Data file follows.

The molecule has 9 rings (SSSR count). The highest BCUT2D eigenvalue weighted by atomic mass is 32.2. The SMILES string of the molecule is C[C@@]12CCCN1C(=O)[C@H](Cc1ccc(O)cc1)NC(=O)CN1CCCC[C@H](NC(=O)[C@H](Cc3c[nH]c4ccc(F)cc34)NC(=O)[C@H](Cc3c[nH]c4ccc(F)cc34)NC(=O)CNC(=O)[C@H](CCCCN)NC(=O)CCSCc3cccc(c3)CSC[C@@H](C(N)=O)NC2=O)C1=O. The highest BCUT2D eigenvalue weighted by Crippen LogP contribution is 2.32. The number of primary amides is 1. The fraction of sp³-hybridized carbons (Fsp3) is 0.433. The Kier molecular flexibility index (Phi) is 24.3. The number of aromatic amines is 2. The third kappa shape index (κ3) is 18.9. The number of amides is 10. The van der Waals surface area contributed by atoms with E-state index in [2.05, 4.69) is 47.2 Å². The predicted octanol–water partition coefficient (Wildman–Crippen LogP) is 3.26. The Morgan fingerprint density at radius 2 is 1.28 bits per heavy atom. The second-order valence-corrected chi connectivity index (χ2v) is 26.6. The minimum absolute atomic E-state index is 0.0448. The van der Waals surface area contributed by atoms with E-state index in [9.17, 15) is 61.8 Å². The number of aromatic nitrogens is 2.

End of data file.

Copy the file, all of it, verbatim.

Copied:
The molecule has 9 rings (SSSR count). The highest BCUT2D eigenvalue weighted by atomic mass is 32.2. The SMILES string of the molecule is C[C@@]12CCCN1C(=O)[C@H](Cc1ccc(O)cc1)NC(=O)CN1CCCC[C@H](NC(=O)[C@H](Cc3c[nH]c4ccc(F)cc34)NC(=O)[C@H](Cc3c[nH]c4ccc(F)cc34)NC(=O)CNC(=O)[C@H](CCCCN)NC(=O)CCSCc3cccc(c3)CSC[C@@H](C(N)=O)NC2=O)C1=O. The highest BCUT2D eigenvalue weighted by Crippen LogP contribution is 2.32. The number of primary amides is 1. The fraction of sp³-hybridized carbons (Fsp3) is 0.433. The Kier molecular flexibility index (Phi) is 24.3. The number of aromatic amines is 2. The third kappa shape index (κ3) is 18.9. The number of amides is 10. The van der Waals surface area contributed by atoms with E-state index in [2.05, 4.69) is 47.2 Å². The predicted octanol–water partition coefficient (Wildman–Crippen LogP) is 3.26. The Morgan fingerprint density at radius 2 is 1.28 bits per heavy atom. The second-order valence-corrected chi connectivity index (χ2v) is 26.6. The minimum absolute atomic E-state index is 0.0448. The van der Waals surface area contributed by atoms with E-state index in [9.17, 15) is 61.8 Å². The number of aromatic nitrogens is 2.